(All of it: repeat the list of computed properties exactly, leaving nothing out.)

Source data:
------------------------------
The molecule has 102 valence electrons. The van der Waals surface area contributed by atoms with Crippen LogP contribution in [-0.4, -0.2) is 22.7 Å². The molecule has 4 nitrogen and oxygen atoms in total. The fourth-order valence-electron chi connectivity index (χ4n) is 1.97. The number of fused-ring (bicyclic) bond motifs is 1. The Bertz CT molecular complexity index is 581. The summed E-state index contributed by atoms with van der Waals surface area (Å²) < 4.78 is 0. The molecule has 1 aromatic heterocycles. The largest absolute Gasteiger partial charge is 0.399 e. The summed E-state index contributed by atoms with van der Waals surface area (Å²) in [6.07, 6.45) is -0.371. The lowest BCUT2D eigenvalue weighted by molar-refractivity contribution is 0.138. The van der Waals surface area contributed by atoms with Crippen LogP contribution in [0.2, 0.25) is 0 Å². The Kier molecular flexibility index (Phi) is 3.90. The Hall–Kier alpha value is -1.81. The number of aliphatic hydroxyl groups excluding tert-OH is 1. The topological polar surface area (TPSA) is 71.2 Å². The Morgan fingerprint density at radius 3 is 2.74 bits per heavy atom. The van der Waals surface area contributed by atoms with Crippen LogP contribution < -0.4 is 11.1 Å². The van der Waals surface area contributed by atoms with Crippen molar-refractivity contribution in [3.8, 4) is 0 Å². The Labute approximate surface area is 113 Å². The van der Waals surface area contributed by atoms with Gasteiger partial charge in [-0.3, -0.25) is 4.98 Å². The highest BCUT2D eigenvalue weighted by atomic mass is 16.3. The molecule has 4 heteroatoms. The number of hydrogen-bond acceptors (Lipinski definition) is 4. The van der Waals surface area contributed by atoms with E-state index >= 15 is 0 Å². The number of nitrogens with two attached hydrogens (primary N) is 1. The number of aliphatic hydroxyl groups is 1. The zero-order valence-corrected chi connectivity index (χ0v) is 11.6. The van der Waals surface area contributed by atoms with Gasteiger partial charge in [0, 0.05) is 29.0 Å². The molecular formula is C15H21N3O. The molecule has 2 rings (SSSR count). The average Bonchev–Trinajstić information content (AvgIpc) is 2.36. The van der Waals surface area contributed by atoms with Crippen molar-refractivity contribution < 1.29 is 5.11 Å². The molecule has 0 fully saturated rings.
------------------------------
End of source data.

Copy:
The molecule has 102 valence electrons. The van der Waals surface area contributed by atoms with Crippen LogP contribution in [-0.4, -0.2) is 22.7 Å². The molecule has 4 nitrogen and oxygen atoms in total. The fourth-order valence-electron chi connectivity index (χ4n) is 1.97. The number of fused-ring (bicyclic) bond motifs is 1. The Bertz CT molecular complexity index is 581. The summed E-state index contributed by atoms with van der Waals surface area (Å²) < 4.78 is 0. The molecule has 1 aromatic heterocycles. The largest absolute Gasteiger partial charge is 0.399 e. The summed E-state index contributed by atoms with van der Waals surface area (Å²) in [6.07, 6.45) is -0.371. The lowest BCUT2D eigenvalue weighted by molar-refractivity contribution is 0.138. The van der Waals surface area contributed by atoms with Crippen LogP contribution in [0.2, 0.25) is 0 Å². The Kier molecular flexibility index (Phi) is 3.90. The Hall–Kier alpha value is -1.81. The number of aliphatic hydroxyl groups excluding tert-OH is 1. The topological polar surface area (TPSA) is 71.2 Å². The Morgan fingerprint density at radius 3 is 2.74 bits per heavy atom. The van der Waals surface area contributed by atoms with Crippen LogP contribution < -0.4 is 11.1 Å². The van der Waals surface area contributed by atoms with Crippen molar-refractivity contribution in [3.8, 4) is 0 Å². The Labute approximate surface area is 113 Å². The van der Waals surface area contributed by atoms with Gasteiger partial charge in [-0.3, -0.25) is 4.98 Å². The highest BCUT2D eigenvalue weighted by atomic mass is 16.3. The molecule has 4 heteroatoms. The number of hydrogen-bond acceptors (Lipinski definition) is 4. The van der Waals surface area contributed by atoms with E-state index >= 15 is 0 Å². The number of nitrogens with two attached hydrogens (primary N) is 1. The number of aliphatic hydroxyl groups is 1. The zero-order valence-corrected chi connectivity index (χ0v) is 11.6. The van der Waals surface area contributed by atoms with Gasteiger partial charge in [0, 0.05) is 29.0 Å². The molecular formula is C15H21N3O. The molecule has 2 rings (SSSR count). The average Bonchev–Trinajstić information content (AvgIpc) is 2.36. The van der Waals surface area contributed by atoms with Crippen molar-refractivity contribution < 1.29 is 5.11 Å². The molecule has 0 fully saturated rings.